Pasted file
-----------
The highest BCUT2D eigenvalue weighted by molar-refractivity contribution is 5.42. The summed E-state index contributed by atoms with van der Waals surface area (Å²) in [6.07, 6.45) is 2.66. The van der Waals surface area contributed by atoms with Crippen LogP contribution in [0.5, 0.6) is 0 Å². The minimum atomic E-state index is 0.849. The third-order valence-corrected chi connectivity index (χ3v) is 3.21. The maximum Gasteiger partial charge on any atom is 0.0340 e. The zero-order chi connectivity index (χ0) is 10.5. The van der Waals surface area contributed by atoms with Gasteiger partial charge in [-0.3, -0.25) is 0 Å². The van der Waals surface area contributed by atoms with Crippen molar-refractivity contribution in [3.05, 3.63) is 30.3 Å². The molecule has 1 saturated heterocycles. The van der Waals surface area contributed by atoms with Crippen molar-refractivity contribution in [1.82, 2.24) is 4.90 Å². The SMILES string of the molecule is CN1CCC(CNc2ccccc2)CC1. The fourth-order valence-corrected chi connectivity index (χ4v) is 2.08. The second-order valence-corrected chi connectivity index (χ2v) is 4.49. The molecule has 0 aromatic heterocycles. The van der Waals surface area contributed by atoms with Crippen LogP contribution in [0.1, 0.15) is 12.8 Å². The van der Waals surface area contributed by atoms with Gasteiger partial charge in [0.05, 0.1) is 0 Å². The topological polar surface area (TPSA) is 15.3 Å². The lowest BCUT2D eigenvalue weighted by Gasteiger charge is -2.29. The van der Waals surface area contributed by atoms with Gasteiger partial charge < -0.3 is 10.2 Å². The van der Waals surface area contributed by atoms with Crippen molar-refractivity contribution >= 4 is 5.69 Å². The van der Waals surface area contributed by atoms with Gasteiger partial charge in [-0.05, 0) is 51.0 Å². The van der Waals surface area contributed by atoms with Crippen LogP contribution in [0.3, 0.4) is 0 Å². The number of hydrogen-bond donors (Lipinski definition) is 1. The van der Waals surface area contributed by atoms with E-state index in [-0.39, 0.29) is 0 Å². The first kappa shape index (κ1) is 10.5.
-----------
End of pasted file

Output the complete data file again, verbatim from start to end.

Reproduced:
The highest BCUT2D eigenvalue weighted by molar-refractivity contribution is 5.42. The summed E-state index contributed by atoms with van der Waals surface area (Å²) in [6.07, 6.45) is 2.66. The van der Waals surface area contributed by atoms with Crippen LogP contribution in [0.5, 0.6) is 0 Å². The minimum atomic E-state index is 0.849. The third-order valence-corrected chi connectivity index (χ3v) is 3.21. The maximum Gasteiger partial charge on any atom is 0.0340 e. The zero-order chi connectivity index (χ0) is 10.5. The van der Waals surface area contributed by atoms with Gasteiger partial charge in [-0.3, -0.25) is 0 Å². The van der Waals surface area contributed by atoms with Crippen molar-refractivity contribution in [3.05, 3.63) is 30.3 Å². The molecule has 1 saturated heterocycles. The van der Waals surface area contributed by atoms with Crippen molar-refractivity contribution in [1.82, 2.24) is 4.90 Å². The SMILES string of the molecule is CN1CCC(CNc2ccccc2)CC1. The fourth-order valence-corrected chi connectivity index (χ4v) is 2.08. The second-order valence-corrected chi connectivity index (χ2v) is 4.49. The molecule has 0 aromatic heterocycles. The van der Waals surface area contributed by atoms with Crippen LogP contribution in [0.1, 0.15) is 12.8 Å². The van der Waals surface area contributed by atoms with Gasteiger partial charge in [0.05, 0.1) is 0 Å². The topological polar surface area (TPSA) is 15.3 Å². The lowest BCUT2D eigenvalue weighted by Gasteiger charge is -2.29. The van der Waals surface area contributed by atoms with Gasteiger partial charge < -0.3 is 10.2 Å². The van der Waals surface area contributed by atoms with Crippen molar-refractivity contribution >= 4 is 5.69 Å². The van der Waals surface area contributed by atoms with Gasteiger partial charge in [-0.05, 0) is 51.0 Å². The van der Waals surface area contributed by atoms with Crippen LogP contribution in [0.3, 0.4) is 0 Å². The number of hydrogen-bond donors (Lipinski definition) is 1. The van der Waals surface area contributed by atoms with E-state index in [-0.39, 0.29) is 0 Å². The first kappa shape index (κ1) is 10.5.